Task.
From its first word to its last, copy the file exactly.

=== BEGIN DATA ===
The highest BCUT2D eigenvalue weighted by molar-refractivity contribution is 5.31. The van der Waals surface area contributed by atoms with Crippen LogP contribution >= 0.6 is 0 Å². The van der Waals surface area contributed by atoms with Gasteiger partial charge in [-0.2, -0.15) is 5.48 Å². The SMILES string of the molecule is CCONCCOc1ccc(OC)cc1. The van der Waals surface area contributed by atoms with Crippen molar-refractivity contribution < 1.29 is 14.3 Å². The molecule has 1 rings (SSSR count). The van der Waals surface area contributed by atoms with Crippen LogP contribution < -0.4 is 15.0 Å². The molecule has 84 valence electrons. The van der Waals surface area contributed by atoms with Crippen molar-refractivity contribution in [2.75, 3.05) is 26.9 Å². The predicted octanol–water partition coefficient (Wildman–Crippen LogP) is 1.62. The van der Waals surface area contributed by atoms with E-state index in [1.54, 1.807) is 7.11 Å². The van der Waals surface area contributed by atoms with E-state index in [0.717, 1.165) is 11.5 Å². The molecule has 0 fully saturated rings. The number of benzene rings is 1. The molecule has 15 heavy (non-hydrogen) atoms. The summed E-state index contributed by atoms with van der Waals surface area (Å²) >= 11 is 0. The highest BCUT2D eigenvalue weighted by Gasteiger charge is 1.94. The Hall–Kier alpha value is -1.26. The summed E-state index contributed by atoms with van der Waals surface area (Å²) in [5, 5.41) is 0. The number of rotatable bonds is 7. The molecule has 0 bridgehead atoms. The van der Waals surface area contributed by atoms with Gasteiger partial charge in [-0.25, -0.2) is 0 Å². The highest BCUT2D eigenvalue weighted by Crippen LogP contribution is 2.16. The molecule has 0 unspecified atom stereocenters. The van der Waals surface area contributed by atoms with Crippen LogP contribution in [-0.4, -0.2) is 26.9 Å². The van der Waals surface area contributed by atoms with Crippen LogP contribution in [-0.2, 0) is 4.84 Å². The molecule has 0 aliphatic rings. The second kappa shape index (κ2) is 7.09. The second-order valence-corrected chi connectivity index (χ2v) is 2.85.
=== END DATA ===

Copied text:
The highest BCUT2D eigenvalue weighted by molar-refractivity contribution is 5.31. The van der Waals surface area contributed by atoms with Crippen LogP contribution >= 0.6 is 0 Å². The van der Waals surface area contributed by atoms with Gasteiger partial charge in [-0.2, -0.15) is 5.48 Å². The SMILES string of the molecule is CCONCCOc1ccc(OC)cc1. The van der Waals surface area contributed by atoms with Crippen molar-refractivity contribution < 1.29 is 14.3 Å². The molecule has 1 rings (SSSR count). The van der Waals surface area contributed by atoms with Crippen LogP contribution < -0.4 is 15.0 Å². The molecule has 84 valence electrons. The van der Waals surface area contributed by atoms with Crippen molar-refractivity contribution in [2.75, 3.05) is 26.9 Å². The predicted octanol–water partition coefficient (Wildman–Crippen LogP) is 1.62. The van der Waals surface area contributed by atoms with E-state index in [1.54, 1.807) is 7.11 Å². The van der Waals surface area contributed by atoms with E-state index in [0.717, 1.165) is 11.5 Å². The molecule has 0 fully saturated rings. The number of benzene rings is 1. The molecule has 15 heavy (non-hydrogen) atoms. The summed E-state index contributed by atoms with van der Waals surface area (Å²) >= 11 is 0. The highest BCUT2D eigenvalue weighted by Gasteiger charge is 1.94. The Hall–Kier alpha value is -1.26. The summed E-state index contributed by atoms with van der Waals surface area (Å²) in [5, 5.41) is 0. The number of rotatable bonds is 7. The molecule has 0 bridgehead atoms. The van der Waals surface area contributed by atoms with Gasteiger partial charge in [-0.25, -0.2) is 0 Å². The highest BCUT2D eigenvalue weighted by Crippen LogP contribution is 2.16. The molecule has 0 unspecified atom stereocenters. The van der Waals surface area contributed by atoms with Crippen LogP contribution in [-0.4, -0.2) is 26.9 Å². The van der Waals surface area contributed by atoms with Crippen LogP contribution in [-0.2, 0) is 4.84 Å². The molecule has 0 aliphatic rings. The second kappa shape index (κ2) is 7.09. The second-order valence-corrected chi connectivity index (χ2v) is 2.85.